CANNES (Hollywood Reporter) - “Indiana Jones and the Kingdom of the Crystal Skull” seems to be more of a sequel to “Close Encounters of the Third Kind” than to the last film in the adventure series 19 years ago.
Extraterrestrials and a space ship mix it up with well-lit caves, tumbles over waterfalls and Tarzan-style swings through the jungle. Director Steven Spielberg seems intent on celebrating his entire early movie career here. Whatever story there is, a murky journey to return a spectacular archeological find to its rightful home — an unusual goal of the old grave-robber — gets swamped in a sea of stunts and special effects that are relentless as the scenes and character relationships are charmless.
“Crystal Skull” will have its huge audience when it opens worldwide May 22 via Paramount Pictures. Indeed it had that audience the day the project was announced. What is disappointing to those who fondly remember the first film in the series, 1981’s “Raiders of the Lost Ark,” is the loss of wit and romance. This film feels like work, whether it’s poor Harrison Ford straining to keep pace with his younger self or Spielberg and writer David Koepp piling on the thrill-ride acrobatics that have only scant connection to the plot.
In the first 22 minutes, old Indy survives a kidnapping, shoot-outs, auto crashes inside a mysterious warehouse, a ride in a desert rocket and an A-bomb detonation. Spielberg is only getting warmed up.
The film never pauses to let these characters enjoy a drink or take each other’s measure. Indy’s original flame, Karen Allen’s Marion Ravenwood, also makes a welcome return — she even has a surprise for Indiana — yet this moment is lost in the forward momentum.
Losing his job during the Red Scare of the ‘50s, Indy is persuaded by a young Mutt (Shia LaBeouf) — who to keep those iconic ‘50s images flowing arrives on a motorbike like Brando in “The Wild One” — to take off on a vague adventure in South America to save his mother and retrieve the Crystal Skull of Akator.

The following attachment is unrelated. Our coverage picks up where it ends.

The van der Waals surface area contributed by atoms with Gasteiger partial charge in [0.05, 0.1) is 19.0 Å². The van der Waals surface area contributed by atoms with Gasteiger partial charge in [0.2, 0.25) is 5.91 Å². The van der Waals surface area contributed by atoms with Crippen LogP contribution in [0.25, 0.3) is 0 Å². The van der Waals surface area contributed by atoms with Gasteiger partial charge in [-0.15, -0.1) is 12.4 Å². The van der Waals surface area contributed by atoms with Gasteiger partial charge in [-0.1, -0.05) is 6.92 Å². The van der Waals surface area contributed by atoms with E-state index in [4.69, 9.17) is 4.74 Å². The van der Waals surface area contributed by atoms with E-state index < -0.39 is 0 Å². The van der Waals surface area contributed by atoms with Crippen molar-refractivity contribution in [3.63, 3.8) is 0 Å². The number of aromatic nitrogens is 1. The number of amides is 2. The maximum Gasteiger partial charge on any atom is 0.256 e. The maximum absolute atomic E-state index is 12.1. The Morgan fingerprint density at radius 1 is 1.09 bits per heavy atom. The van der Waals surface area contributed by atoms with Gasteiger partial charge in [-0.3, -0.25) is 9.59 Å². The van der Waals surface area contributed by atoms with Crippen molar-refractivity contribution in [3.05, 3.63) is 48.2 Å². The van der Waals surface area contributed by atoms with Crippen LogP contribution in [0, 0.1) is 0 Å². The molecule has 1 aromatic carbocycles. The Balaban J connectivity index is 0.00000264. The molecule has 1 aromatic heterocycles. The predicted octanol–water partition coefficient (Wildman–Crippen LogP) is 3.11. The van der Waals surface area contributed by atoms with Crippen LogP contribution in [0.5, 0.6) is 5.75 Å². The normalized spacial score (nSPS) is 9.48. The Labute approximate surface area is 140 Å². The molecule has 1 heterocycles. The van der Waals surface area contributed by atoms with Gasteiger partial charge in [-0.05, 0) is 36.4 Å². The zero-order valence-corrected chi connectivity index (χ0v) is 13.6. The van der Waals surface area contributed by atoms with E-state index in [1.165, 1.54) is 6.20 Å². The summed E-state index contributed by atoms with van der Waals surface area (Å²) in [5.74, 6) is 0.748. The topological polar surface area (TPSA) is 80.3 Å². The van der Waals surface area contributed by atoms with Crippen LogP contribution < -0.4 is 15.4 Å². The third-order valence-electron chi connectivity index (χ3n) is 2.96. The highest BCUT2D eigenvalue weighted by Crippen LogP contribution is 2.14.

This trip hooks the duo up with a spy played by Ray Winstone, who changes sides every half hour; a Soviet villain played by Cate Blanchett with close-cropped hair, black skin-tight fencing garb and absolutely no point in her villainy; and a crazy loon played by John Hurt, who like Kurtz in “Heart of Darkness” has been in the jungle too long.
Once the group possesses the Crystal Skull — it does keep changing hands between Indy and the Soviet army — no one seems to know quite what to do with it. But it has its uses: At different times, it opens doors, triggers cave machinery, wards off giant red ants and scares hostile natives. For all anyone knows, it may pay the bill at a fancy restaurant.
After about an hour, the film abandons any pretense of story for a rush through fights, chases, machine gun fire, scorpions, quick sand, monkeys, huge snakes and finally a secret city, part Mayan part Aztec, certain to become both a video game and amusement park attraction.
At no time does any of Indy’s gang seem in real jeopardy. Bullets splash all around but not even the brim of his fedora gets nicked. Waterfalls are mere dips in the water, collapsing ruins an excuse for free-exercise tumbles and the villains mere annoyances.
The actors are asked to do little more than look reasonably alert. This proves to be Indiana Jones’ greatest challenge.